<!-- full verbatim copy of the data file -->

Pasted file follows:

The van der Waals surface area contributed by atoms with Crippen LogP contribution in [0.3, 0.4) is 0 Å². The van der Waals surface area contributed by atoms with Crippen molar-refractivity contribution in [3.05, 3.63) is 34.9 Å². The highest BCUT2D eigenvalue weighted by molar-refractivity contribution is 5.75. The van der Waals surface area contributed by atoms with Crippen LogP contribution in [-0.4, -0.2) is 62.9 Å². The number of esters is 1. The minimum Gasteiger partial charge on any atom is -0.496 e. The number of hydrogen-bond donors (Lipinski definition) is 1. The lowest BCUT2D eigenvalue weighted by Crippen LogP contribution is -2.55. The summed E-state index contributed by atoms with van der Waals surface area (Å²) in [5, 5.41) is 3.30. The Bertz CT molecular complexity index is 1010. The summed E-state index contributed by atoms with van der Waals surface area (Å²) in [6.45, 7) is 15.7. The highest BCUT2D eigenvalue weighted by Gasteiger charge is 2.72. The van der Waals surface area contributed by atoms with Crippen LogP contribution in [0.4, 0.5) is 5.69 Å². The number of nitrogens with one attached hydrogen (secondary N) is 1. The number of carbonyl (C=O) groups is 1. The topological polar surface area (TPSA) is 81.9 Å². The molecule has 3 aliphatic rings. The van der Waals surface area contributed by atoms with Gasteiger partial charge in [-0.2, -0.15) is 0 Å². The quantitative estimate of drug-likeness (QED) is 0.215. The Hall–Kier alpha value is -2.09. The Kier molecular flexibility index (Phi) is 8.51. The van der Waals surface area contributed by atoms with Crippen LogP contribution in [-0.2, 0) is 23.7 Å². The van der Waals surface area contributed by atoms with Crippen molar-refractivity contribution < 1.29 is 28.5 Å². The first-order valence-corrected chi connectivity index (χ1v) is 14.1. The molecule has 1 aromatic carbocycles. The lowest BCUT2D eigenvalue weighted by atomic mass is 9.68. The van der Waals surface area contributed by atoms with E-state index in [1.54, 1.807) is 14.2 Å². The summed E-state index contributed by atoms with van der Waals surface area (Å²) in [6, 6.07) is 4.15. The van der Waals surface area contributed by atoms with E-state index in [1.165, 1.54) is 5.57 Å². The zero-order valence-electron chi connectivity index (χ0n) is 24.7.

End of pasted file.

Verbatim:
The van der Waals surface area contributed by atoms with Crippen LogP contribution in [0.3, 0.4) is 0 Å². The van der Waals surface area contributed by atoms with Crippen molar-refractivity contribution in [3.05, 3.63) is 34.9 Å². The highest BCUT2D eigenvalue weighted by molar-refractivity contribution is 5.75. The van der Waals surface area contributed by atoms with Crippen LogP contribution in [-0.4, -0.2) is 62.9 Å². The number of esters is 1. The minimum Gasteiger partial charge on any atom is -0.496 e. The number of hydrogen-bond donors (Lipinski definition) is 1. The lowest BCUT2D eigenvalue weighted by Crippen LogP contribution is -2.55. The summed E-state index contributed by atoms with van der Waals surface area (Å²) in [5, 5.41) is 3.30. The Bertz CT molecular complexity index is 1010. The summed E-state index contributed by atoms with van der Waals surface area (Å²) in [6.45, 7) is 15.7. The highest BCUT2D eigenvalue weighted by Gasteiger charge is 2.72. The van der Waals surface area contributed by atoms with Crippen LogP contribution in [0.4, 0.5) is 5.69 Å². The number of nitrogens with one attached hydrogen (secondary N) is 1. The number of carbonyl (C=O) groups is 1. The topological polar surface area (TPSA) is 81.9 Å². The molecule has 3 aliphatic rings. The van der Waals surface area contributed by atoms with Gasteiger partial charge in [-0.2, -0.15) is 0 Å². The quantitative estimate of drug-likeness (QED) is 0.215. The Hall–Kier alpha value is -2.09. The Kier molecular flexibility index (Phi) is 8.51. The van der Waals surface area contributed by atoms with Crippen LogP contribution in [-0.2, 0) is 23.7 Å². The van der Waals surface area contributed by atoms with Crippen molar-refractivity contribution < 1.29 is 28.5 Å². The first-order valence-corrected chi connectivity index (χ1v) is 14.1. The molecule has 1 aromatic carbocycles. The lowest BCUT2D eigenvalue weighted by atomic mass is 9.68. The van der Waals surface area contributed by atoms with E-state index in [1.54, 1.807) is 14.2 Å². The summed E-state index contributed by atoms with van der Waals surface area (Å²) in [6, 6.07) is 4.15. The van der Waals surface area contributed by atoms with E-state index in [1.165, 1.54) is 5.57 Å². The zero-order valence-electron chi connectivity index (χ0n) is 24.7.